Now that the CPSC is subject to an Executive Order demanding real public input, I call on the agency to break with its past of disregarding inconvenient opinions or those that may subvert a political agenda, and allow the public to participate MEANINGFULLY in this critical process.  Those of us who have attempted to stop the CPSIA train wreck have been thoroughly marginalized by a process that uses us to create an impression of public dialogue without actually taking any meaningful feedback or adjusting any preexisting plans.  The President did not order the agency to provide a public forum for VENTING.  He has ordered the CPSC to afford the public a "meaningful opportunity to participate in rulemaking".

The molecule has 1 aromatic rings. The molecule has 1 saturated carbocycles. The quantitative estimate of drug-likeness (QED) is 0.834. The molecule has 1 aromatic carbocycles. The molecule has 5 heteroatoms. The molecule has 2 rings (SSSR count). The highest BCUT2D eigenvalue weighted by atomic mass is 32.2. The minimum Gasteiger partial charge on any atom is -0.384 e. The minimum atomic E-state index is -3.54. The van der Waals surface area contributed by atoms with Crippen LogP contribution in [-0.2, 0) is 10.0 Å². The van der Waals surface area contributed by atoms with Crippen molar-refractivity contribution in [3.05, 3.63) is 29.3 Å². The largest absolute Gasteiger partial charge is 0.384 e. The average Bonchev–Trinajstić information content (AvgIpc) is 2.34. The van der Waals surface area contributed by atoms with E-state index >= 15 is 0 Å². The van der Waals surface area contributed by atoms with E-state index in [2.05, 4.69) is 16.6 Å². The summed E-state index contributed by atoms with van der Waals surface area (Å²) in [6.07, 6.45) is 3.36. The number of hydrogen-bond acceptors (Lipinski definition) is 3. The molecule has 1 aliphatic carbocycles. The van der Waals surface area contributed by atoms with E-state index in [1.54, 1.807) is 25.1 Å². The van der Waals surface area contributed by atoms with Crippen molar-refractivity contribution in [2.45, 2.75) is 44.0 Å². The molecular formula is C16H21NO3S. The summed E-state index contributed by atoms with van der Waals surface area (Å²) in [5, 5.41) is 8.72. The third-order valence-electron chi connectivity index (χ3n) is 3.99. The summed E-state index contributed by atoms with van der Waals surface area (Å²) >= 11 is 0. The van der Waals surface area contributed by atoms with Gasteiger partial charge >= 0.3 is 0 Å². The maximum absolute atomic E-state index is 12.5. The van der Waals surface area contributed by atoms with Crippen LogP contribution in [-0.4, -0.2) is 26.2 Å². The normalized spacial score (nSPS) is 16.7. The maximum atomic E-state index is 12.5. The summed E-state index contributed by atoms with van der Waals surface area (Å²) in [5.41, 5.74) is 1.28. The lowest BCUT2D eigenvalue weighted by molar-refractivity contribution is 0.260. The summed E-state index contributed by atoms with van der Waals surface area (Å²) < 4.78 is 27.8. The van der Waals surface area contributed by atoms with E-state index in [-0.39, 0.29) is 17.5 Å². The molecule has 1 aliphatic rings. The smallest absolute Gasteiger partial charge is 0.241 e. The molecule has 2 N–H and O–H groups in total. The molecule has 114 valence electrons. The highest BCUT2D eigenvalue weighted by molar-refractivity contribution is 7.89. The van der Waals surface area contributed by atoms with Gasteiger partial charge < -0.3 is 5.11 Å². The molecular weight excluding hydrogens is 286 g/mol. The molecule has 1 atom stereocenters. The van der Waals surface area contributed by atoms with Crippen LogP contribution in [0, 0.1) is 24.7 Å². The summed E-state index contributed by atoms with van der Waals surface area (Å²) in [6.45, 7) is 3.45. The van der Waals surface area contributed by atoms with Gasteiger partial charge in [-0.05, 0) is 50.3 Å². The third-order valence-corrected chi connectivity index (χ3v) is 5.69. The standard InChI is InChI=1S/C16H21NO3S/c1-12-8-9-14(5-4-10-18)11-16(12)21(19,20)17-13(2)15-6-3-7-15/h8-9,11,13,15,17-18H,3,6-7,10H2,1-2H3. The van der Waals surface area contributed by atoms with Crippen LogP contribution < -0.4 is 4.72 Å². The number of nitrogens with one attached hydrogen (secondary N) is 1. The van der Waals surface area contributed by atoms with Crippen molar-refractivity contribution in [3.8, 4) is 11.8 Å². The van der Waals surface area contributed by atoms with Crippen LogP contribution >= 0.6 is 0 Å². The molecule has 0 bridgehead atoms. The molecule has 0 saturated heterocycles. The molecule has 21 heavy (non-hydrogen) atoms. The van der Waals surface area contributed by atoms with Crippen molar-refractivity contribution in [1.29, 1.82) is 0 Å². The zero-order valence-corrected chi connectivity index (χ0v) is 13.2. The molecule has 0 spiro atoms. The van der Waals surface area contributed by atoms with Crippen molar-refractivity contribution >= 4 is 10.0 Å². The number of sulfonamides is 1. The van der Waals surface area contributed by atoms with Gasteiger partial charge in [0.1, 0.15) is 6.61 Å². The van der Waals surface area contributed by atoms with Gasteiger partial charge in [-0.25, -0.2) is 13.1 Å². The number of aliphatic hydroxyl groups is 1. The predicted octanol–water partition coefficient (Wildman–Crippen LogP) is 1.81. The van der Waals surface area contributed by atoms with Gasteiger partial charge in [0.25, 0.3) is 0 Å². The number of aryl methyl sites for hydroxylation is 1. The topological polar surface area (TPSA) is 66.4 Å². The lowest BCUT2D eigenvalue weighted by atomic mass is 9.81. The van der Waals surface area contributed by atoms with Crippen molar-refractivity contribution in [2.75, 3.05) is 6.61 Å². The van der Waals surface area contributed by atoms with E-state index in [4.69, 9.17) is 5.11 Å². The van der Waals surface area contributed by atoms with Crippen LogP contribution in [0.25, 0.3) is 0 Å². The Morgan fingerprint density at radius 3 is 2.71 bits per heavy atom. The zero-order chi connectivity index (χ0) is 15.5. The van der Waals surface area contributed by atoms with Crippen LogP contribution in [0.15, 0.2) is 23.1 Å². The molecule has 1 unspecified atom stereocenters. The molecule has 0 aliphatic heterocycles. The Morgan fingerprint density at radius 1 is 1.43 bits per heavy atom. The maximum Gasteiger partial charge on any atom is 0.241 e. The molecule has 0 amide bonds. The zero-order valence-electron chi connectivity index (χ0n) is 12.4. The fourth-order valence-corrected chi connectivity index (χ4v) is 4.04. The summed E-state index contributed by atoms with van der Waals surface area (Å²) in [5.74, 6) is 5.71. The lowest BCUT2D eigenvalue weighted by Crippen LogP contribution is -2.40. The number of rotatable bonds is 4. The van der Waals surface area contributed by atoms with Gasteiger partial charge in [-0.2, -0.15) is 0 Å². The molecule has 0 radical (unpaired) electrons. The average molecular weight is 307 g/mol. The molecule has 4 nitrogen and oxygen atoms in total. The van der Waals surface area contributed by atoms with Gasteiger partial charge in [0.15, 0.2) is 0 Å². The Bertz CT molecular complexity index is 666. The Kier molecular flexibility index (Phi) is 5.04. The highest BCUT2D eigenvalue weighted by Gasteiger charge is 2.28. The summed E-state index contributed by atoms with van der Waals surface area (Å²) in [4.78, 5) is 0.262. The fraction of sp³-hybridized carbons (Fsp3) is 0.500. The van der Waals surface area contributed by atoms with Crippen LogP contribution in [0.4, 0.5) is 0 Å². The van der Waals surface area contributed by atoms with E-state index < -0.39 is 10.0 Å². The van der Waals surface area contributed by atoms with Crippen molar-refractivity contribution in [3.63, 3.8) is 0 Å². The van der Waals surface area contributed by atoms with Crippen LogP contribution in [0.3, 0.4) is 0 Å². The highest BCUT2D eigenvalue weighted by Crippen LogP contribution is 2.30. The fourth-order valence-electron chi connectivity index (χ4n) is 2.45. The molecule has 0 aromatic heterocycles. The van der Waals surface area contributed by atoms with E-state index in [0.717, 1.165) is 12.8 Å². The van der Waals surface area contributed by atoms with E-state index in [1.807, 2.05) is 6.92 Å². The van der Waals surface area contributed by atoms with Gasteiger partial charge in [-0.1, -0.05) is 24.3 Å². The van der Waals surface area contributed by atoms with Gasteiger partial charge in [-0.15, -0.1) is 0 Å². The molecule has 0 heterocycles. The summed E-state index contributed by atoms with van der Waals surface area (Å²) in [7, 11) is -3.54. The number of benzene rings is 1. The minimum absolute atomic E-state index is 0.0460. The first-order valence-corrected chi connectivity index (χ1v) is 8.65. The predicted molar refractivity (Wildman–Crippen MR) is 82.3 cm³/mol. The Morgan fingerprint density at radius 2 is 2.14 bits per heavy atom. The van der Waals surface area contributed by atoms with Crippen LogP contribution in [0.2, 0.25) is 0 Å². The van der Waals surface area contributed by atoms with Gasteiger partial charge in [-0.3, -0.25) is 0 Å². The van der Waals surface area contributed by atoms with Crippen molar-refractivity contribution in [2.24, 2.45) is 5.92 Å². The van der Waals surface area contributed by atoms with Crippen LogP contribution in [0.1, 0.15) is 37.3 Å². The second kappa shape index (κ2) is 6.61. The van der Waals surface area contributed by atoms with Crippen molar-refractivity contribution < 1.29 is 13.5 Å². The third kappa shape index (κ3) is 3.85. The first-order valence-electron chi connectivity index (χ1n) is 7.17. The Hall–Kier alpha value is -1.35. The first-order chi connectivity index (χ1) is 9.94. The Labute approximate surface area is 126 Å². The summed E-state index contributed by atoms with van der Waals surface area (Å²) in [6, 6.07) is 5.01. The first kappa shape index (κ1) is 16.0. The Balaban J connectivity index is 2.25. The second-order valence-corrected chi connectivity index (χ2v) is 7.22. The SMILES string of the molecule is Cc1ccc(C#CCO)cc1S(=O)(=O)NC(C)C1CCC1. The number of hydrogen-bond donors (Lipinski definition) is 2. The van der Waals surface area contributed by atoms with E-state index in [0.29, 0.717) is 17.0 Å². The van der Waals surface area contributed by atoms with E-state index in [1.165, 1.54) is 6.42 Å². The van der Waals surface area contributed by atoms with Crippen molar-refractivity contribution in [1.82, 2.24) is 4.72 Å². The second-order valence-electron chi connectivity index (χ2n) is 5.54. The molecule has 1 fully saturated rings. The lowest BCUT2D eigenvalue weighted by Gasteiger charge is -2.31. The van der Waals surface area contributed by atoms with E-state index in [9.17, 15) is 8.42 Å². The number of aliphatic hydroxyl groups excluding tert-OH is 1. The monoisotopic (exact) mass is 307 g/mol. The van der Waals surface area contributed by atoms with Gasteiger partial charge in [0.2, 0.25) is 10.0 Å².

To me, the Executive Order means that when we present reasoned arguments with actual data, the agency has NO OPTION other than to listen and take into account our views.  There is nothing in the Executive Order that indicates that consumer groups speak for the public or should be accorded extra weight in your deliberations, nor that manufacturers are somehow excluded from the group considered to be "the public". It is time to recognize the legitimacy of the views of those of us who create much-needed jobs.